When I hire someone to do something, ideally I want them to do it better than me.

I rarely make a spur of the moment decision on these things and I always interview more than one person or company because I want to see what the industry standard is before I commit to someone. You can learn a lot from interviewing people so it’s good to soak it all in and really look at the pros and cons between the people you’re looking at working with.


The thing she looks for in everyone she works with

The main thing is ALWAYS good communication. If they aren’t able to explain how they’re doing something, get flustered easily, or they seem to have a lot of uncertainty in our conversation, it’s a direct connection to their abilities and confidence in what they’re doing. I want whoever I work with to be confident, friendly, respectful, efficient and a self starter.


Katie has an incredible wealth of experience in going from wishing she were doing her art, to starting a business, to growing it into something sustainable and thriving.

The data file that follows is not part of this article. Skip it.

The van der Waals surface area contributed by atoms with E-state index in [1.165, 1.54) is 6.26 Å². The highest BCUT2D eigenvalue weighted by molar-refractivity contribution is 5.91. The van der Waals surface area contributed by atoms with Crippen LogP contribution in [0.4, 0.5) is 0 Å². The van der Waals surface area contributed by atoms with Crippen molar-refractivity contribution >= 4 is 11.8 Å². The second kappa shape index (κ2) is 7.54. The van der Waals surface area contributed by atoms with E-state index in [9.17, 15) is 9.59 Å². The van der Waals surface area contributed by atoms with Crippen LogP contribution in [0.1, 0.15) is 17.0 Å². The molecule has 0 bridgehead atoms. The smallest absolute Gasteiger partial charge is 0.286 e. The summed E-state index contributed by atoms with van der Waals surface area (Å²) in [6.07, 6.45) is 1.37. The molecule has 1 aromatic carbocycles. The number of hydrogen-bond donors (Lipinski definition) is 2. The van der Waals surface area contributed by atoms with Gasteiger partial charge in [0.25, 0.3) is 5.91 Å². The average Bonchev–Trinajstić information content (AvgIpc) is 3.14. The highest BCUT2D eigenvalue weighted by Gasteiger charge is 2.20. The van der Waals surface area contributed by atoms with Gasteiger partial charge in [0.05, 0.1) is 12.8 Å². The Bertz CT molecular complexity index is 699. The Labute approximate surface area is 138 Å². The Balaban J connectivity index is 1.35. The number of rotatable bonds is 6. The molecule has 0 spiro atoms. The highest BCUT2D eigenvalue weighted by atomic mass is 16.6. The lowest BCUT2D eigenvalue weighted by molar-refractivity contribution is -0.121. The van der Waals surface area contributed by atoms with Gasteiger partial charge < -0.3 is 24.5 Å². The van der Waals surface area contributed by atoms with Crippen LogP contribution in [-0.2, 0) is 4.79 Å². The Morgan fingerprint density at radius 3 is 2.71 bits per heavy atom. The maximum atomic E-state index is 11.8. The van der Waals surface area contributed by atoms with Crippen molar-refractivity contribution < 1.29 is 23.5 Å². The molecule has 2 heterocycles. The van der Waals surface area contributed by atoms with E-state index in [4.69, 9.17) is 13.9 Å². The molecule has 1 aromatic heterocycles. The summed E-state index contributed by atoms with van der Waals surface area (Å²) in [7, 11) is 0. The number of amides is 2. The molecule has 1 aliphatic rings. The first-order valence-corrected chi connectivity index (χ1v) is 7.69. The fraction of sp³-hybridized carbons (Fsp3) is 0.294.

Some of the key things Katie shared include:

  • Don’t rush the hiring process.
    Do your due diligence and make sure to go through all the steps to vet the person.

  • Be creative in how you structure hires.
    If you really want to work with someone but don’t have all of the money to fund it, be honest about that and sometimes you can find a creative solution.

  • If necessary, make personal spending sacrifices to invest in your business.

  • Write everything down.
    Keep yourself honest with what you’re spending by tracking it. Write out what teammates are working on and when things are done. Write out characteristics of people you’re hiring for, so that you’re clear in the interview process.

  • Hire help when you get to the point that you can’t do it yourself anymore because of the workload.
    If possible, hire via referrals or through your personal or business networks and always look to hire great communicators.


Have questions or need a hand?

This miniclass is part of our Wholesale In a Box Mentor Intensive, which is offered free for Wholesale In a Box makers.

As always, we’re here to help! If you have clarifying questions, want us to take a look at what you’re working on, or would like to schedule a coaching call, just drop a note to